Autistic children often exhibit hyperarousal and dysregulation when attending medical and therapy appointments (South & Rodgers, 2017). Researchers have shown that music therapy can be an effective modality in working with autistic individuals (Carpente et al., 2021; Chanda & Levitin, 2013; Carpentier & Potter, 2007; Gebauer et al., 2014; LaGasse, 2018; Lory et al., 2020; Simpson & Keen, 2011). More specifically, music therapy in the form of rhythmic entrainment has been shown to promote positive change of arousal levels and regulatory behaviors in autistic individuals (Berger 2012; Orr & Myles; 1998; Hardy & LaGasse, 2013). While music therapy has been demonstrated through research to be a valuable service in dealing with these challenges, there is a gap in literature regarding usable resources. At the Memorial Outpatient Pediatric Therapy Department in Marietta, Ohio, young autistic children are seen for physical, occupational, and speech therapy services. It was reported that due to hyperarousal and dysregulation, efficacy of sessions was frequently delayed and/or diminished. This project was developed in response, and music-based resources were created for the purpose of lowering arousal levels and increasing on-task focus. Based on music therapy research and experience, the four resources were developed to be used primarily by the non-music therapists involved in this setting. One ‘Therapy Time!’ transition song was composed and recorded in video format to assist in preparation for therapy sessions. Three additional recordings were produced at 60 beats per minute, one of drumming, flute, and guitar, each approximately ten minutes in length. All four resources are accessible via YouTube for use by therapists, caregivers, and autistic children. Instructions, accompanying visual aids, and links of resources are included within project.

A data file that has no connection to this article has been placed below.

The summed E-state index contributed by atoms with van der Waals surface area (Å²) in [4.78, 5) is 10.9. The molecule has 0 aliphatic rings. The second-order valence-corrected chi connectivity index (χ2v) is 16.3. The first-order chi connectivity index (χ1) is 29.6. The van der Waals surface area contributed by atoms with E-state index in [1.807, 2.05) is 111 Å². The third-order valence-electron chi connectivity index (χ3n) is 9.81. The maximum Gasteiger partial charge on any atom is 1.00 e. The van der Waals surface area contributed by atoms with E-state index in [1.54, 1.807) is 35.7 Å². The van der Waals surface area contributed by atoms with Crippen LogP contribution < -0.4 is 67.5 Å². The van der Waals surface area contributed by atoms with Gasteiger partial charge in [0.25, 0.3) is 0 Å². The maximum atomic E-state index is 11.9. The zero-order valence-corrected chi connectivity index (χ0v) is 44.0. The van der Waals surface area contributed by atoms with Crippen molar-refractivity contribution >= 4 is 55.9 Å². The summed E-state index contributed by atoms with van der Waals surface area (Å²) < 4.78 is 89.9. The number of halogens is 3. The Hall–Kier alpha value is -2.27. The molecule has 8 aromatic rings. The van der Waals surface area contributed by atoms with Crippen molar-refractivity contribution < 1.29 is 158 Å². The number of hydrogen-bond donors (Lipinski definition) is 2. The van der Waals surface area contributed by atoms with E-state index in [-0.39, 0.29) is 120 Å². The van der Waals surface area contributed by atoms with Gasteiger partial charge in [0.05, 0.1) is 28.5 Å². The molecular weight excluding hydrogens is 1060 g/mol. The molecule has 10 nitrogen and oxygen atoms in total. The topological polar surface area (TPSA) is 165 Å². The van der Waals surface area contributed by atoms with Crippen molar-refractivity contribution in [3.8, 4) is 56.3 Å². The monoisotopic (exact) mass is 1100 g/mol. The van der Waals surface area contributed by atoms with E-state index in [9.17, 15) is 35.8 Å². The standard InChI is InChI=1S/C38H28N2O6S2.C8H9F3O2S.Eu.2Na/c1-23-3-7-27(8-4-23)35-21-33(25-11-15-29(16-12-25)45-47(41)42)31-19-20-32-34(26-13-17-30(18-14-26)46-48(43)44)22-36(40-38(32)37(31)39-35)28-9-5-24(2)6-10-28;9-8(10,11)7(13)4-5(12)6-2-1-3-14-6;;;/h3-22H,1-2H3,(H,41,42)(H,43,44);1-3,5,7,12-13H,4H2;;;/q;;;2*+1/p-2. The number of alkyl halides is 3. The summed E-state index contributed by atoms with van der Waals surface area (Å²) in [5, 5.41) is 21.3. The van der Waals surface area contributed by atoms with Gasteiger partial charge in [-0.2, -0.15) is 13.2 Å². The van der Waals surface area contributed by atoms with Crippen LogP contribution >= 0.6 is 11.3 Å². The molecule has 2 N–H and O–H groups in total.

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    Experiences of Music Therapists of Color Working with Autistic Individuals of Color